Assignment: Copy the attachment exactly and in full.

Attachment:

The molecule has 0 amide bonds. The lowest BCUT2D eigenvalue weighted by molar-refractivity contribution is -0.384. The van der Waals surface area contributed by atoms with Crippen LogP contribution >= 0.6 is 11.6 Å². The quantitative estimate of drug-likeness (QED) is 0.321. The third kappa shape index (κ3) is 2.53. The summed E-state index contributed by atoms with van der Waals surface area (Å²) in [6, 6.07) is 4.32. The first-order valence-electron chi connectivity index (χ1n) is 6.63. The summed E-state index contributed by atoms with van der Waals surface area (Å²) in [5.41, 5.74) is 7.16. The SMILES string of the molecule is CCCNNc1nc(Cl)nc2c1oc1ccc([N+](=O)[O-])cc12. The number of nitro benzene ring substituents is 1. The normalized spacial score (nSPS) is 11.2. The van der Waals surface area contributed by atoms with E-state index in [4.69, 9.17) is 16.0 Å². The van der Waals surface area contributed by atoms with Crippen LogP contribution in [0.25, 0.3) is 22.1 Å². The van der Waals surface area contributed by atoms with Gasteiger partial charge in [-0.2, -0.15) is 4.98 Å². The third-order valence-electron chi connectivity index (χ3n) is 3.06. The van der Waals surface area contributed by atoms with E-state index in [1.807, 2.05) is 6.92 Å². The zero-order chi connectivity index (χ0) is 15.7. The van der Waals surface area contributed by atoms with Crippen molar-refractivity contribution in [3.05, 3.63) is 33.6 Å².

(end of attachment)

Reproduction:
The molecule has 0 amide bonds. The lowest BCUT2D eigenvalue weighted by molar-refractivity contribution is -0.384. The van der Waals surface area contributed by atoms with Crippen LogP contribution >= 0.6 is 11.6 Å². The quantitative estimate of drug-likeness (QED) is 0.321. The third kappa shape index (κ3) is 2.53. The summed E-state index contributed by atoms with van der Waals surface area (Å²) in [6, 6.07) is 4.32. The first-order valence-electron chi connectivity index (χ1n) is 6.63. The summed E-state index contributed by atoms with van der Waals surface area (Å²) in [5.41, 5.74) is 7.16. The SMILES string of the molecule is CCCNNc1nc(Cl)nc2c1oc1ccc([N+](=O)[O-])cc12. The number of nitro benzene ring substituents is 1. The normalized spacial score (nSPS) is 11.2. The van der Waals surface area contributed by atoms with E-state index in [4.69, 9.17) is 16.0 Å². The van der Waals surface area contributed by atoms with Crippen LogP contribution in [0.25, 0.3) is 22.1 Å². The van der Waals surface area contributed by atoms with Gasteiger partial charge in [-0.2, -0.15) is 4.98 Å². The third-order valence-electron chi connectivity index (χ3n) is 3.06. The van der Waals surface area contributed by atoms with E-state index in [1.807, 2.05) is 6.92 Å². The zero-order chi connectivity index (χ0) is 15.7. The van der Waals surface area contributed by atoms with Crippen molar-refractivity contribution in [3.05, 3.63) is 33.6 Å².